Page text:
A colleague approached me and said that she was referring a patient to the partial hospital program who had borderpolar. Having not previously heard this term, clarification was sought, and it was explained that the patient had both borderline personality disorder and bipolar disorder. My colleague further explained that this term is frequently used in the psychiatrist chat room she visits as a shorthand for patients with both disorders who are severely ill and have high levels of psychosocial morbidity. A Pubmed search on the term borderpolar did not turn up any citations.
Both bipolar disorder and borderline personality disorder (BPD) are significant public health problems. Both disorders are associated with impaired functioning, high utilization of psychiatric services, high rates of substance use disorders, and suicidality. Despite the psychosocial morbidity and risk for premature mortality, both disorders are frequently underdiagnosed. As a result, calls for improved recognition have been voiced for both disorders.1,2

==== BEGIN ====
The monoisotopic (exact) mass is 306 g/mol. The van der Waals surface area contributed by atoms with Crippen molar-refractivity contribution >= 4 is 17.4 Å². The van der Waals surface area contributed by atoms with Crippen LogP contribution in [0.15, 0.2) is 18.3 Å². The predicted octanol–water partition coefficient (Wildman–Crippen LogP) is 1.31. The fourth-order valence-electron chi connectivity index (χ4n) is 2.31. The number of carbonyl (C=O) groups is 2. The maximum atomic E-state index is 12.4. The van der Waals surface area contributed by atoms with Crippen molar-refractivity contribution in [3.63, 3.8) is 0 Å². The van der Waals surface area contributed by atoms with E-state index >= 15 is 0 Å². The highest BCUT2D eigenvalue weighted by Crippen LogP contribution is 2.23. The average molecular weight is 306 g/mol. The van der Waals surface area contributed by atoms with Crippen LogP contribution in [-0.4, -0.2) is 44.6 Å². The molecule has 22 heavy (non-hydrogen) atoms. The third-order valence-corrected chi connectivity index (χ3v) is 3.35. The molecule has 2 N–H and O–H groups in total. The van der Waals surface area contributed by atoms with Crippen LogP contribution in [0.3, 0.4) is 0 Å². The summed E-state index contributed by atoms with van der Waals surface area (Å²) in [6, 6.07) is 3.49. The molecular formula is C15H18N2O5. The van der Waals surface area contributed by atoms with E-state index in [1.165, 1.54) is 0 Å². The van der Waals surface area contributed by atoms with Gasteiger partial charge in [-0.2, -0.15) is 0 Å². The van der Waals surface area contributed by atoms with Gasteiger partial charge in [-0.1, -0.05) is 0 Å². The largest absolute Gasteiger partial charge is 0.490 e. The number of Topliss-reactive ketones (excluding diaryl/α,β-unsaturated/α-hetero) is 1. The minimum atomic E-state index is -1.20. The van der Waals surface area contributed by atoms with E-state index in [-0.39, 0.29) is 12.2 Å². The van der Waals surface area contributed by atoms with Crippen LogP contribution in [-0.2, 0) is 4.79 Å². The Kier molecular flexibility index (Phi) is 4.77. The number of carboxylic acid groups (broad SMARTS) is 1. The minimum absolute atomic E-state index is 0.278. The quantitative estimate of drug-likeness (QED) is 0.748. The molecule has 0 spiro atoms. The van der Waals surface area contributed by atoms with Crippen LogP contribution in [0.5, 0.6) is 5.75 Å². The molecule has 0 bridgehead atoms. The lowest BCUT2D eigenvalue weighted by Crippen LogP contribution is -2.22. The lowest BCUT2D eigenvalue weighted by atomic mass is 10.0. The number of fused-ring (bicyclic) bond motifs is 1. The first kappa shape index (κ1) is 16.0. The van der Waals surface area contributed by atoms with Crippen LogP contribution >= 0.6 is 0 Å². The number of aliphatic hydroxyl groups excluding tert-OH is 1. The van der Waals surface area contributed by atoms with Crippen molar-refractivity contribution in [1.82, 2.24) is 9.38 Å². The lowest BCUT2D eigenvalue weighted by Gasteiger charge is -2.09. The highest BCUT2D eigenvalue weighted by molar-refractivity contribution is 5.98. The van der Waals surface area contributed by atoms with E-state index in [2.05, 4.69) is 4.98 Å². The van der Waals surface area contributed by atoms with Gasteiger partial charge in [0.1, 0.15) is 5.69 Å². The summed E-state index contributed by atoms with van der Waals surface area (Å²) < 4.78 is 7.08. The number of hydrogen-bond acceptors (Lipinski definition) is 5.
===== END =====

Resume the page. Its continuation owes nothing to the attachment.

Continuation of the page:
For years there has been debate as to how to conceptualize the relationship between BPD and bipolar disorder. Some experts have suggested that BPD is part of the bipolar spectrum. Review articles have summarized the evidence supporting and opposing the bipolar spectrum hypothesis, with most of the recent reviews concluding that BPD and bipolar disorder are valid and distinct diagnostic entities. And since each disorder suggests different treatment emphases—a focus on pharmacotherapy with possible adjunctive psychotherapy for patients with bipolar disorder versus a focus on psychotherapy with possible adjunctive medication for patients with BPD—making the differential diagnosis is that much more important. Meanwhile, many authors and clinicians have described the diagnostic uncertainty and the challenges in determining if a patient has bipolar disorder or BPD.
The comorbidity: borderpolar